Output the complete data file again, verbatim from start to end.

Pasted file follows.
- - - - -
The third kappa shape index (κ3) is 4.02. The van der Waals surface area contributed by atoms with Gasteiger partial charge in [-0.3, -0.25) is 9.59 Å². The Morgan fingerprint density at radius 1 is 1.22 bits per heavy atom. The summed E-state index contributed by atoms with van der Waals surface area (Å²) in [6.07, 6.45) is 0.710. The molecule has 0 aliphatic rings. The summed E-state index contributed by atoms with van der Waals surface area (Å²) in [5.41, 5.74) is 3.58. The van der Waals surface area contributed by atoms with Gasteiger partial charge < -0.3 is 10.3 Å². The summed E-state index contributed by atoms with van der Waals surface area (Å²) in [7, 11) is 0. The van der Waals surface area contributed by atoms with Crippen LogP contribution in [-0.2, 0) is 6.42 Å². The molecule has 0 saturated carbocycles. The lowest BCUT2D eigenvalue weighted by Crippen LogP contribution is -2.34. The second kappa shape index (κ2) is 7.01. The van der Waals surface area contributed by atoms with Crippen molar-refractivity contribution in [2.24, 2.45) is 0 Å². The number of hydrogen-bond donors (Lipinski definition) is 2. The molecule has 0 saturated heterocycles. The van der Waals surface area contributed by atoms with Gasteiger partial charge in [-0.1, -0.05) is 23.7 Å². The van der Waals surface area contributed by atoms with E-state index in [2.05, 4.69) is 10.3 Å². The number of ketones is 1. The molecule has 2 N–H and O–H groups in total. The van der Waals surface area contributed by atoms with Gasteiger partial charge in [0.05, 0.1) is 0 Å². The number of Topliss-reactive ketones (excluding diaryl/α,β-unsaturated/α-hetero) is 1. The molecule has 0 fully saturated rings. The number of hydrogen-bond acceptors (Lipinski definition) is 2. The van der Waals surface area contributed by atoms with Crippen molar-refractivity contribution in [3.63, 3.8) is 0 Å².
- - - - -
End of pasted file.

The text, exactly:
The third kappa shape index (κ3) is 4.02. The van der Waals surface area contributed by atoms with Gasteiger partial charge in [-0.3, -0.25) is 9.59 Å². The Morgan fingerprint density at radius 1 is 1.22 bits per heavy atom. The summed E-state index contributed by atoms with van der Waals surface area (Å²) in [6.07, 6.45) is 0.710. The molecule has 0 aliphatic rings. The summed E-state index contributed by atoms with van der Waals surface area (Å²) in [5.41, 5.74) is 3.58. The van der Waals surface area contributed by atoms with Gasteiger partial charge < -0.3 is 10.3 Å². The summed E-state index contributed by atoms with van der Waals surface area (Å²) in [7, 11) is 0. The van der Waals surface area contributed by atoms with Crippen LogP contribution in [-0.2, 0) is 6.42 Å². The molecule has 0 saturated carbocycles. The lowest BCUT2D eigenvalue weighted by Crippen LogP contribution is -2.34. The second kappa shape index (κ2) is 7.01. The van der Waals surface area contributed by atoms with Crippen molar-refractivity contribution in [2.24, 2.45) is 0 Å². The number of hydrogen-bond donors (Lipinski definition) is 2. The molecule has 0 saturated heterocycles. The van der Waals surface area contributed by atoms with Gasteiger partial charge in [-0.1, -0.05) is 23.7 Å². The van der Waals surface area contributed by atoms with E-state index in [2.05, 4.69) is 10.3 Å². The number of ketones is 1. The molecule has 2 N–H and O–H groups in total. The van der Waals surface area contributed by atoms with Gasteiger partial charge in [0.05, 0.1) is 0 Å². The number of Topliss-reactive ketones (excluding diaryl/α,β-unsaturated/α-hetero) is 1. The molecule has 0 fully saturated rings. The number of hydrogen-bond acceptors (Lipinski definition) is 2. The van der Waals surface area contributed by atoms with Crippen molar-refractivity contribution in [3.63, 3.8) is 0 Å².